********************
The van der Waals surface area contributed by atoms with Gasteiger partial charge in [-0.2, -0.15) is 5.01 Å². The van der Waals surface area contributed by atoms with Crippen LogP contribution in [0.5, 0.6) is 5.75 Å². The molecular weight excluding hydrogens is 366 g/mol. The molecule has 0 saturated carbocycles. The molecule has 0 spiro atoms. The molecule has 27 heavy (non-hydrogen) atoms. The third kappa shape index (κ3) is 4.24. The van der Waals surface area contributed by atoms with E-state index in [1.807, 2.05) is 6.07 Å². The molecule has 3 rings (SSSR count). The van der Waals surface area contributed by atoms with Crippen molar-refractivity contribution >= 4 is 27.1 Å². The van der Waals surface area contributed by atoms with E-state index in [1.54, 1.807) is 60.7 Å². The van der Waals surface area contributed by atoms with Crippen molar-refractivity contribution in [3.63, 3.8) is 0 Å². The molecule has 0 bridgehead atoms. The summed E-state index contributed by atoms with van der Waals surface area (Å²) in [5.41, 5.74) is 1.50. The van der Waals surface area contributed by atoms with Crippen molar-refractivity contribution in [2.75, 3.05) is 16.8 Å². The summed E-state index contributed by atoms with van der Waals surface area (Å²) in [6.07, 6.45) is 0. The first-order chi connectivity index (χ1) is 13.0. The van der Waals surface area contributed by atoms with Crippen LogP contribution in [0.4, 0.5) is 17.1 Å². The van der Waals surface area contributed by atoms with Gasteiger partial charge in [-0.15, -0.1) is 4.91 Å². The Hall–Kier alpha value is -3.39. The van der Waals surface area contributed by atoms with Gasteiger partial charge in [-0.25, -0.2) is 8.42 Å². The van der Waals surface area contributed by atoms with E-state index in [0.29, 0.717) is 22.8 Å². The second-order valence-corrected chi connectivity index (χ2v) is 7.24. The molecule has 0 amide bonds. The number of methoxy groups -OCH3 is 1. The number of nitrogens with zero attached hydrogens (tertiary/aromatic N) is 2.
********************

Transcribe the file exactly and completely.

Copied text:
The van der Waals surface area contributed by atoms with Gasteiger partial charge in [-0.2, -0.15) is 5.01 Å². The van der Waals surface area contributed by atoms with Crippen LogP contribution in [0.5, 0.6) is 5.75 Å². The molecular weight excluding hydrogens is 366 g/mol. The molecule has 0 saturated carbocycles. The molecule has 0 spiro atoms. The molecule has 27 heavy (non-hydrogen) atoms. The third kappa shape index (κ3) is 4.24. The van der Waals surface area contributed by atoms with E-state index in [1.807, 2.05) is 6.07 Å². The molecule has 3 rings (SSSR count). The van der Waals surface area contributed by atoms with Crippen molar-refractivity contribution >= 4 is 27.1 Å². The van der Waals surface area contributed by atoms with E-state index in [1.54, 1.807) is 60.7 Å². The van der Waals surface area contributed by atoms with Crippen molar-refractivity contribution in [3.63, 3.8) is 0 Å². The molecule has 0 bridgehead atoms. The summed E-state index contributed by atoms with van der Waals surface area (Å²) in [5.41, 5.74) is 1.50. The van der Waals surface area contributed by atoms with Crippen molar-refractivity contribution in [2.75, 3.05) is 16.8 Å². The summed E-state index contributed by atoms with van der Waals surface area (Å²) in [6.07, 6.45) is 0. The first-order chi connectivity index (χ1) is 13.0. The van der Waals surface area contributed by atoms with Crippen LogP contribution in [0.4, 0.5) is 17.1 Å². The van der Waals surface area contributed by atoms with Gasteiger partial charge in [-0.15, -0.1) is 4.91 Å². The Hall–Kier alpha value is -3.39. The van der Waals surface area contributed by atoms with Gasteiger partial charge in [-0.25, -0.2) is 8.42 Å². The van der Waals surface area contributed by atoms with E-state index in [0.29, 0.717) is 22.8 Å². The second-order valence-corrected chi connectivity index (χ2v) is 7.24. The molecule has 0 amide bonds. The number of methoxy groups -OCH3 is 1. The number of nitrogens with zero attached hydrogens (tertiary/aromatic N) is 2.